Structural and Functional Characterisation of a Conserved Archaeal RadA Paralog with Antirecombinase Activity

Anne-Marie McRobbie, Lester G. Carter, Melina Kerou, Huanting Liu, Stephen A. McMahon, Kenneth Alan Johnson, Muse Oke, James H. Naismith, Malcolm F White

Research output: Contribution to journalArticlepeer-review

25 Citations (Scopus)

Abstract

DNA recombinases (RecA in bacteria, Rad51 in eukarya and RadA in archaea) catalyse strand exchange between homologous DNA molecules, the central reaction of homologous recombination, and are among the most conserved DNA repair proteins known. RecA is the sole protein responsible for this reaction in bacteria, whereas there are several Rad51 paralogs that cooperate to catalyse strand exchange in eukaryotes. All archaea have at least one (and as many as four) RadA paralog, but their function remains unclear. Herein, we show that the three RadA paralogs encoded by the Sulfolobus solfataricus genome are expressed under normal growth conditions and are not UV inducible. We demonstrate that one of these proteins, Sso2452, which is representative of the large archaeal RadC subfamily of archaeal RadA paralogs, functions as an ATPase that binds tightly to single-stranded DNA. However, Sso2452 is not an active recombinase in vitro and inhibits D-loop formation by RadA. We present the high-resolution crystal structure of Sso2452, which reveals key structural differences from the canonical RecA family recombinases that may explain its functional properties. Pie possible roles of the archaeal RadA paralogs in vivo are discussed. (C) 2009 Elsevier Ltd. All rights reserved.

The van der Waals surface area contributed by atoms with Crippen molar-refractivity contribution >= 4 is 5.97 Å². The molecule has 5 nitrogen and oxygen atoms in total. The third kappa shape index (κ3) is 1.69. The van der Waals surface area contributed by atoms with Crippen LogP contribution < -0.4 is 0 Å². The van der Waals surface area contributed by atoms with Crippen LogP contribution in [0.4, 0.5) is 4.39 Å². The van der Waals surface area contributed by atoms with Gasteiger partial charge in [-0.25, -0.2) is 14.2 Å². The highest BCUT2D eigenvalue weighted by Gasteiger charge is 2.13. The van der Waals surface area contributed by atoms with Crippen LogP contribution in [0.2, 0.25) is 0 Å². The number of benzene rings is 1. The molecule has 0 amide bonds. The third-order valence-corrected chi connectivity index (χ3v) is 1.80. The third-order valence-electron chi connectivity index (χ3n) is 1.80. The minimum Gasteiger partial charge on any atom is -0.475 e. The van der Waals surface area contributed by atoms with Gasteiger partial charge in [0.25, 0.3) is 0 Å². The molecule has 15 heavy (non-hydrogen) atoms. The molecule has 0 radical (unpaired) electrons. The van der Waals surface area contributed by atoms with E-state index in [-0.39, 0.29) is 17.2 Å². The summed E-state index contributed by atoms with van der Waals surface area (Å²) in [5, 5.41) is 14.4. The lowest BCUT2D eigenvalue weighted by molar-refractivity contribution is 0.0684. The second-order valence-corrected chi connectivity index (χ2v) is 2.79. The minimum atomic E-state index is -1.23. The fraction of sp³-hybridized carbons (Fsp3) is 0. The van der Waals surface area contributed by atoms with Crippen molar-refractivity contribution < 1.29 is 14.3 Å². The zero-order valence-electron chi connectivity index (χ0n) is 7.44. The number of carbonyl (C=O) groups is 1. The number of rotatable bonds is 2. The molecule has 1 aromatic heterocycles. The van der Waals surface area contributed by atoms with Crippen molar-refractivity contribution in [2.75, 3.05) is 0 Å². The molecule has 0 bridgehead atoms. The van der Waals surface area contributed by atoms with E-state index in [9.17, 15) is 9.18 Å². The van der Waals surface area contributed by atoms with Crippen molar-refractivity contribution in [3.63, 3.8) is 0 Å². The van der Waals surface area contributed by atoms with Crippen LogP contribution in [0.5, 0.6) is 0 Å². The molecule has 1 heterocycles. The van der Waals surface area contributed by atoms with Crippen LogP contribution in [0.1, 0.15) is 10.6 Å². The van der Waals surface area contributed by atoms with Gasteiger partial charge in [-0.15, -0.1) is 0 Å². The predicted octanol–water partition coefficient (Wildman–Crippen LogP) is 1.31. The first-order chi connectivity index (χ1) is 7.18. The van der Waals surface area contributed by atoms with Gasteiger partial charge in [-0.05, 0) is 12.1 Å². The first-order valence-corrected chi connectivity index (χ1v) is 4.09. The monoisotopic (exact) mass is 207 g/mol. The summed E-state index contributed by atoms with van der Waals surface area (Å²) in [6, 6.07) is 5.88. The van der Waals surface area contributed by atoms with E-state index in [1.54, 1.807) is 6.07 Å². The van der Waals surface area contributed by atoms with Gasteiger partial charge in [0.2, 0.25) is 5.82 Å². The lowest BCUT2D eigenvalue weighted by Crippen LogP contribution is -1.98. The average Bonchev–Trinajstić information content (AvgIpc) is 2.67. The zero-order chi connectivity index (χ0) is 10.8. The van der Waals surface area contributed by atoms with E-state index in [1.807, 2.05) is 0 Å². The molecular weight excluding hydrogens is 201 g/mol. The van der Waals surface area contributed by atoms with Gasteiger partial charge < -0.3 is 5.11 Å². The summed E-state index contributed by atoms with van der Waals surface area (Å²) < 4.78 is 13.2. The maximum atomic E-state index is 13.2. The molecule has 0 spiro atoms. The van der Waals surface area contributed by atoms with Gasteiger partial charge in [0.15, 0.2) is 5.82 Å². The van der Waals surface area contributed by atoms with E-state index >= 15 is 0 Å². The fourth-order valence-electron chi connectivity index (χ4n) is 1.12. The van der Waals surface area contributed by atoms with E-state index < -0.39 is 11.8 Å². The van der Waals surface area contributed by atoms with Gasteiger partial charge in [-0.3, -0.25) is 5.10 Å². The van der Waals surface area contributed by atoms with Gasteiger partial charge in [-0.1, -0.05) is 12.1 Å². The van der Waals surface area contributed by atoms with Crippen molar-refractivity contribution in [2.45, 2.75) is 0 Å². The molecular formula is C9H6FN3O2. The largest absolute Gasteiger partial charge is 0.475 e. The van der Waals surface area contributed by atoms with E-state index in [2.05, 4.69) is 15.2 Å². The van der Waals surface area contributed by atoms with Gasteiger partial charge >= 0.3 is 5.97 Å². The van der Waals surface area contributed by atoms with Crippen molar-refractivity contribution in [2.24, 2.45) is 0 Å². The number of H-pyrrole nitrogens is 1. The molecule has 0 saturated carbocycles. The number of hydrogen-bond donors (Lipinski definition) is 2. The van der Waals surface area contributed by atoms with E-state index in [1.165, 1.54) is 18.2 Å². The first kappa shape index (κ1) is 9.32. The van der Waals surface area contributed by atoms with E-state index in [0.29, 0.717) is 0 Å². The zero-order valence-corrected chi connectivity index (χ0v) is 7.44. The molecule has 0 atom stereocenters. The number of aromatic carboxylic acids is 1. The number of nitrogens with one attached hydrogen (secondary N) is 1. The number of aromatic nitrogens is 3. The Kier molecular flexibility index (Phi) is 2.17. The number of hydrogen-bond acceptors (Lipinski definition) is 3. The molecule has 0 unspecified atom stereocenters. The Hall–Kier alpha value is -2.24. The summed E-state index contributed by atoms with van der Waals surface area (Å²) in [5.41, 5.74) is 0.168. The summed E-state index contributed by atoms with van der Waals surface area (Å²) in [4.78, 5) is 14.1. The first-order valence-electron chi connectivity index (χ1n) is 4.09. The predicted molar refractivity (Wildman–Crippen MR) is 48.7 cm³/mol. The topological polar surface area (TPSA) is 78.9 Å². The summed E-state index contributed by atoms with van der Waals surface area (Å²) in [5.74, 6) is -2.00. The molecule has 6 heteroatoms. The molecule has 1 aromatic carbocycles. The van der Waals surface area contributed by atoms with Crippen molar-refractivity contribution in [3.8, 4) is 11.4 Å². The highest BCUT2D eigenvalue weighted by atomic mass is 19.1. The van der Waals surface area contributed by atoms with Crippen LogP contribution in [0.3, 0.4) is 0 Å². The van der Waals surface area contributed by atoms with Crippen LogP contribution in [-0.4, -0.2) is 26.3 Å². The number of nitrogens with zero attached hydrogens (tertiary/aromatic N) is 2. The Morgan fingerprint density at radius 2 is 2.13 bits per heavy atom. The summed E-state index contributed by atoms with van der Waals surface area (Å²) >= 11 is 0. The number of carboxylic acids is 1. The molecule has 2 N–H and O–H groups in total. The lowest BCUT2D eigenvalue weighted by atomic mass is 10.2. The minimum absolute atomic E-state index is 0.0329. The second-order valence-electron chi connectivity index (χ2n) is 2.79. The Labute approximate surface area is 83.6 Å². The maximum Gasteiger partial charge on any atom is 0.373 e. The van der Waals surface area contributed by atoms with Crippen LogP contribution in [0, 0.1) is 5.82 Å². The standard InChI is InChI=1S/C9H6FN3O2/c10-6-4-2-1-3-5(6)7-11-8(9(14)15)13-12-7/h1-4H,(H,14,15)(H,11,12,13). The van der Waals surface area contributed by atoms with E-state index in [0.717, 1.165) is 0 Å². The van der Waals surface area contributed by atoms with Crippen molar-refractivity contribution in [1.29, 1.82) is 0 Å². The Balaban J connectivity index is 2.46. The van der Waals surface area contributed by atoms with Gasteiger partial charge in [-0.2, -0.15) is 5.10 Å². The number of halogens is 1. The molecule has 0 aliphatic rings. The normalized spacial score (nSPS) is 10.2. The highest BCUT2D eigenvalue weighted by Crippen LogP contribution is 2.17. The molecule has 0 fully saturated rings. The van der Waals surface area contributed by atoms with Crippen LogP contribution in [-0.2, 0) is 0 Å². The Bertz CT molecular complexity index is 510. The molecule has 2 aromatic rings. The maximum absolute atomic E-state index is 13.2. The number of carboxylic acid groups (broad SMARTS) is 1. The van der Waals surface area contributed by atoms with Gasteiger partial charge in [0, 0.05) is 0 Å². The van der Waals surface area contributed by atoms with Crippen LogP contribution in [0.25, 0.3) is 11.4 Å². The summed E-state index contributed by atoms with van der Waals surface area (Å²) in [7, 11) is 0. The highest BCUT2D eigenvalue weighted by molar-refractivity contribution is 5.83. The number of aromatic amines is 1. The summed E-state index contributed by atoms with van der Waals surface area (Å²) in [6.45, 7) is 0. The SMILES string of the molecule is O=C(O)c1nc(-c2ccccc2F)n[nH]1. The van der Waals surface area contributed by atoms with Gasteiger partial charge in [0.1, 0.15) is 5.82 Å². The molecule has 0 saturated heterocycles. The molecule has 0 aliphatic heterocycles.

Original languageEnglish
Pages (from-to)661-673
Number of pages13
JournalJournal of Molecular Biology
Volume389
Issue number4
DOIs
Publication statusPublished - 19 Jun 2009

Keywords

  • archaea
  • recombinase
  • RadA
  • homologous recombination
  • strand exchange
  • DNA STRAND-EXCHANGE
  • BACTERIAL RECA PROTEIN
  • N-TERMINAL DOMAIN
  • SULFOLOBUS-SOLFATARICUS
  • HOMOLOGOUS RECOMBINATION
  • BINDING-PROTEIN
  • HYPERTHERMOPHILIC ARCHAEON
  • MACROMOLECULAR STRUCTURES
  • REPLICATION FORKS
  • GENE FAMILY

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  • BBSRC BBS/B/14426: SPORT

    Naismith, J.

    BBSRC

    18/10/0430/04/12

    Project: Standard

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